Before the US election, many in Silicon Valley worried about the "Muslim ban" because of the potential impact it might have on their workforce and the brain drain that it could cause in the United States. Now that the travel restrictions have been put into place, responses from the tech world have slowly trickled out.
Facebook CEO Mark Zuckerberg jumped in early yesterday with a post expressing his concerns. He at least stated his beliefs that law enforcement shouldn't penalise people who have done no wrong and that we should be accepting refugees. Asked by Gizmodo if the company had anything to add today, a spokesperson responded: "We are assessing the impact on our workforce and determining how best to protect our people and their families from any adverse effects."
Google has gone a little further. Its CEO Sundar Pichai announced that the search giant was urging its 187 employees that will be directly affected by the ban to get home immediately. Pichai did acknowledge that it is "painful to see the personal cost of this executive order on our colleagues" and "we wouldn't wish this fear and uncertainty on anyone — and especially not our fellow Googlers."
Meanwhile, Microsoft's CEO Satya Nadella posted an internal email from the company's president, Brad Smith. Nadella highlighted a paragraph from the message and said that Microsoft would continue to "advocate on this important topic." The selected paragraph reads:
As a company, Microsoft believes in a strong and balanced high-skilled immigration system. We also believe in broader immigration opportunities, like the protections for talented and law-abiding young people under the Deferred Access for Childhood Arrivals (DACA) Program, often called "Dreamers". We believe that immigration laws can and should protect the public without sacrificing people's freedom of expression or religion. And we believe in the importance of protecting legitimate and law-abiding refugees whose very lives may be at stake in immigration proceedings.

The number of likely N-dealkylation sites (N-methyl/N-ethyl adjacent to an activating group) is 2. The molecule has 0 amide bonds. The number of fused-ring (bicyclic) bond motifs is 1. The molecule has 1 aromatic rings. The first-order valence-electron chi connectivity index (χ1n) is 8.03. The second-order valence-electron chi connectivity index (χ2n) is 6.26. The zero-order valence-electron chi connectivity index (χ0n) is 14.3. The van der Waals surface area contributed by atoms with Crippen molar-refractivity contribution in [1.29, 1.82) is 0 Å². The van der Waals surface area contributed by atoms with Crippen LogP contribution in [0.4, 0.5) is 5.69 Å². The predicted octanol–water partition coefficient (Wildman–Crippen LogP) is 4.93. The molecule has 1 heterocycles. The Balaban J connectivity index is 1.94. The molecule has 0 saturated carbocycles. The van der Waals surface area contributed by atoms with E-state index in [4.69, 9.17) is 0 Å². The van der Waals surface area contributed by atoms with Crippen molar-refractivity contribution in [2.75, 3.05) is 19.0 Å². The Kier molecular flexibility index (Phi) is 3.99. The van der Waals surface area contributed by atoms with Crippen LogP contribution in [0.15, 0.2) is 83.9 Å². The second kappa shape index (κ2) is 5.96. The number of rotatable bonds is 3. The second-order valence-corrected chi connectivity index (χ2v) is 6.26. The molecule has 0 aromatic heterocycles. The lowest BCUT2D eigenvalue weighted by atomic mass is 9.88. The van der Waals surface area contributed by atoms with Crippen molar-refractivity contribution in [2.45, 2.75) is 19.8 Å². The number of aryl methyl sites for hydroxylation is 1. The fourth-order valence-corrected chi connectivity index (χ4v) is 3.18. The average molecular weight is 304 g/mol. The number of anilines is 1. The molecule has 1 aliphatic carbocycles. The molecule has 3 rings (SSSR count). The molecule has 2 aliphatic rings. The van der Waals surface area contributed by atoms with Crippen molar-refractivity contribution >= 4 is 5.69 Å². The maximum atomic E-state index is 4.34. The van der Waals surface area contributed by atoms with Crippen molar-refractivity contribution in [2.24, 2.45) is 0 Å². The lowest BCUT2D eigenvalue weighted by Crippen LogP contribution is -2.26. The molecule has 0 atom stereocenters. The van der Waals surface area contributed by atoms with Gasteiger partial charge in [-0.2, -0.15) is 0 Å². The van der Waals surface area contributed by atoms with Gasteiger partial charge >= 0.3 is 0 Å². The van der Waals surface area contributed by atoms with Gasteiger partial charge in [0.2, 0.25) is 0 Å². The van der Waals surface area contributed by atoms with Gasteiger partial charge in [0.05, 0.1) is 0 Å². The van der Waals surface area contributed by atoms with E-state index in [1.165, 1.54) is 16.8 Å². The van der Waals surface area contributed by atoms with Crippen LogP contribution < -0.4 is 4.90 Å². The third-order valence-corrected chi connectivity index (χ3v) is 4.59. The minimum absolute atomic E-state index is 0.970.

It's not exactly strong on its condemnation but at least we have an idea of where they stand.
Apple CEO Tim Cook went with a Martin Luther King Jr quote and said that the ban is "not a policy we support".
Twitter's Jack Dorsey tweeted, "The Executive Order's humanitarian and economic impact is real and upsetting. We benefit from what refugees and immigrants bring to the U.S." He also linked to the Internet Association's more robust statement.
Trump's actions are hurting Netflix employees around the world, and are so un-American it pains us all. Worse, these actions will make America less safe (through hatred and loss of allies) rather than more safe. A very sad week, and more to come with the lives of over 600,000 Dreamers here in a America under imminent threat. It is time to link arms together to protect American values of freedom and opportunity.
That wasn't so hard. The action is un-American and we should stand up against. And oh look, Mark Zuckerberg seems to feel the same way:
Screenshot of the likes on Reed Hastings status update